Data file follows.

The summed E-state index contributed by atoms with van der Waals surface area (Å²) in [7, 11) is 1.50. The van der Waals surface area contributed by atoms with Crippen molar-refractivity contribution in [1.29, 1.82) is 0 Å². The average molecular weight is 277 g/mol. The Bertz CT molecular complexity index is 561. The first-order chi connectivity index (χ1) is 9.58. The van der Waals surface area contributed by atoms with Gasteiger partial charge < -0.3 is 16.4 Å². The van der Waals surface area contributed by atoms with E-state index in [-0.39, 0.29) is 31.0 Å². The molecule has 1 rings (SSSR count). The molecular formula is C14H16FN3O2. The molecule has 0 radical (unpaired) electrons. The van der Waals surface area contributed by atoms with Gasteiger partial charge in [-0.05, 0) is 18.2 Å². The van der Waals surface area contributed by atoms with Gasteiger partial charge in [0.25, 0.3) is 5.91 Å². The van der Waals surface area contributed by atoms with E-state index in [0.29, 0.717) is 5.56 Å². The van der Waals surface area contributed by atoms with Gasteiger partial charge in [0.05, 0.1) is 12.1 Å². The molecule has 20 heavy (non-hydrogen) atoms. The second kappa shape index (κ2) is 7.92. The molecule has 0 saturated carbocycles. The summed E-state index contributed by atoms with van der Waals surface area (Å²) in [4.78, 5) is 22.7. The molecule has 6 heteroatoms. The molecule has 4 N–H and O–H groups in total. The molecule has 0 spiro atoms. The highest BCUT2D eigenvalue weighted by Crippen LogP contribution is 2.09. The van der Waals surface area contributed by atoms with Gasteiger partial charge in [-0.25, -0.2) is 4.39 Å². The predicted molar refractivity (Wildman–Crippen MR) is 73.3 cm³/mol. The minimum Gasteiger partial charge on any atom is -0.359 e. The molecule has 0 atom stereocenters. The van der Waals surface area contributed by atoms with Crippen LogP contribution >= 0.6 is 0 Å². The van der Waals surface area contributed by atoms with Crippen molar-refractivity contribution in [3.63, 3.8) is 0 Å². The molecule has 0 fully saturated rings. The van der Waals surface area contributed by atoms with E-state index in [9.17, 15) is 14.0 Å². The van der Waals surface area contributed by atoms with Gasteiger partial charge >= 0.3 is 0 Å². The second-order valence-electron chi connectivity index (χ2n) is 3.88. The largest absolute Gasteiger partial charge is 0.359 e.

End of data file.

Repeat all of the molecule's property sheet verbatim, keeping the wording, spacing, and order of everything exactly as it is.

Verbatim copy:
The summed E-state index contributed by atoms with van der Waals surface area (Å²) in [7, 11) is 1.50. The van der Waals surface area contributed by atoms with Crippen molar-refractivity contribution in [1.29, 1.82) is 0 Å². The average molecular weight is 277 g/mol. The Bertz CT molecular complexity index is 561. The first-order chi connectivity index (χ1) is 9.58. The van der Waals surface area contributed by atoms with Gasteiger partial charge < -0.3 is 16.4 Å². The van der Waals surface area contributed by atoms with E-state index in [-0.39, 0.29) is 31.0 Å². The molecule has 1 rings (SSSR count). The molecular formula is C14H16FN3O2. The molecule has 0 radical (unpaired) electrons. The van der Waals surface area contributed by atoms with Gasteiger partial charge in [-0.05, 0) is 18.2 Å². The van der Waals surface area contributed by atoms with Gasteiger partial charge in [0.25, 0.3) is 5.91 Å². The van der Waals surface area contributed by atoms with E-state index in [0.29, 0.717) is 5.56 Å². The van der Waals surface area contributed by atoms with Gasteiger partial charge in [0.05, 0.1) is 12.1 Å². The molecule has 20 heavy (non-hydrogen) atoms. The second kappa shape index (κ2) is 7.92. The molecule has 0 saturated carbocycles. The summed E-state index contributed by atoms with van der Waals surface area (Å²) in [4.78, 5) is 22.7. The molecule has 6 heteroatoms. The molecule has 4 N–H and O–H groups in total. The molecule has 0 spiro atoms. The highest BCUT2D eigenvalue weighted by Crippen LogP contribution is 2.09. The van der Waals surface area contributed by atoms with Gasteiger partial charge in [-0.25, -0.2) is 4.39 Å². The predicted molar refractivity (Wildman–Crippen MR) is 73.3 cm³/mol. The minimum Gasteiger partial charge on any atom is -0.359 e. The molecule has 0 atom stereocenters. The van der Waals surface area contributed by atoms with Crippen LogP contribution >= 0.6 is 0 Å². The van der Waals surface area contributed by atoms with Crippen molar-refractivity contribution in [3.63, 3.8) is 0 Å². The molecule has 0 fully saturated rings. The van der Waals surface area contributed by atoms with E-state index in [9.17, 15) is 14.0 Å². The van der Waals surface area contributed by atoms with Gasteiger partial charge >= 0.3 is 0 Å². The second-order valence-electron chi connectivity index (χ2n) is 3.88. The largest absolute Gasteiger partial charge is 0.359 e.